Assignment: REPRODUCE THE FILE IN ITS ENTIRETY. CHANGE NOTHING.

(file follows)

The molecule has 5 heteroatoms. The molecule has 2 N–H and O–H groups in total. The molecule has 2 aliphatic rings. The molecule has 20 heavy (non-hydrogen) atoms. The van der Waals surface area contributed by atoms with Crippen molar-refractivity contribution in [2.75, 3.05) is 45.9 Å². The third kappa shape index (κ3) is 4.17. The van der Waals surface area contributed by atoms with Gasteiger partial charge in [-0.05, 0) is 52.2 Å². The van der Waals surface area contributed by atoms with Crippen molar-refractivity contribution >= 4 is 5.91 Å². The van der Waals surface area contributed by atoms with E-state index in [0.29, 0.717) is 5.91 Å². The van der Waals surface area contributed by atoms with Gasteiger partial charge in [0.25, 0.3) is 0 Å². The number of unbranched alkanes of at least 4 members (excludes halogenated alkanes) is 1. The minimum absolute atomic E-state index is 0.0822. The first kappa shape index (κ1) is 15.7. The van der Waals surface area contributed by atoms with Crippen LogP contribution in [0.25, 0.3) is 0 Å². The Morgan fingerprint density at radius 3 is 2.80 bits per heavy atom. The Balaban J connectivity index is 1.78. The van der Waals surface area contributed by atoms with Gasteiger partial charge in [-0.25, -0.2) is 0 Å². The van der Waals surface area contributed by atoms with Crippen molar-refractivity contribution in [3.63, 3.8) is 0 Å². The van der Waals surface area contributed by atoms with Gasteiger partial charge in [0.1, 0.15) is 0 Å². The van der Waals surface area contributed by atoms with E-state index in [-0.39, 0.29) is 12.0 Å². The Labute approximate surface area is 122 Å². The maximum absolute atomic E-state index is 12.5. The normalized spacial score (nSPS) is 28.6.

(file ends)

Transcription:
The molecule has 5 heteroatoms. The molecule has 2 N–H and O–H groups in total. The molecule has 2 aliphatic rings. The molecule has 20 heavy (non-hydrogen) atoms. The van der Waals surface area contributed by atoms with Crippen molar-refractivity contribution in [2.75, 3.05) is 45.9 Å². The third kappa shape index (κ3) is 4.17. The van der Waals surface area contributed by atoms with Gasteiger partial charge in [-0.05, 0) is 52.2 Å². The van der Waals surface area contributed by atoms with Crippen molar-refractivity contribution >= 4 is 5.91 Å². The van der Waals surface area contributed by atoms with E-state index in [0.29, 0.717) is 5.91 Å². The van der Waals surface area contributed by atoms with Gasteiger partial charge in [0.25, 0.3) is 0 Å². The number of unbranched alkanes of at least 4 members (excludes halogenated alkanes) is 1. The minimum absolute atomic E-state index is 0.0822. The first kappa shape index (κ1) is 15.7. The van der Waals surface area contributed by atoms with Crippen LogP contribution in [0.25, 0.3) is 0 Å². The Morgan fingerprint density at radius 3 is 2.80 bits per heavy atom. The Balaban J connectivity index is 1.78. The van der Waals surface area contributed by atoms with Gasteiger partial charge in [-0.25, -0.2) is 0 Å². The van der Waals surface area contributed by atoms with Crippen molar-refractivity contribution in [3.63, 3.8) is 0 Å². The van der Waals surface area contributed by atoms with Gasteiger partial charge in [0.1, 0.15) is 0 Å². The van der Waals surface area contributed by atoms with E-state index in [-0.39, 0.29) is 12.0 Å². The Labute approximate surface area is 122 Å². The maximum absolute atomic E-state index is 12.5. The normalized spacial score (nSPS) is 28.6.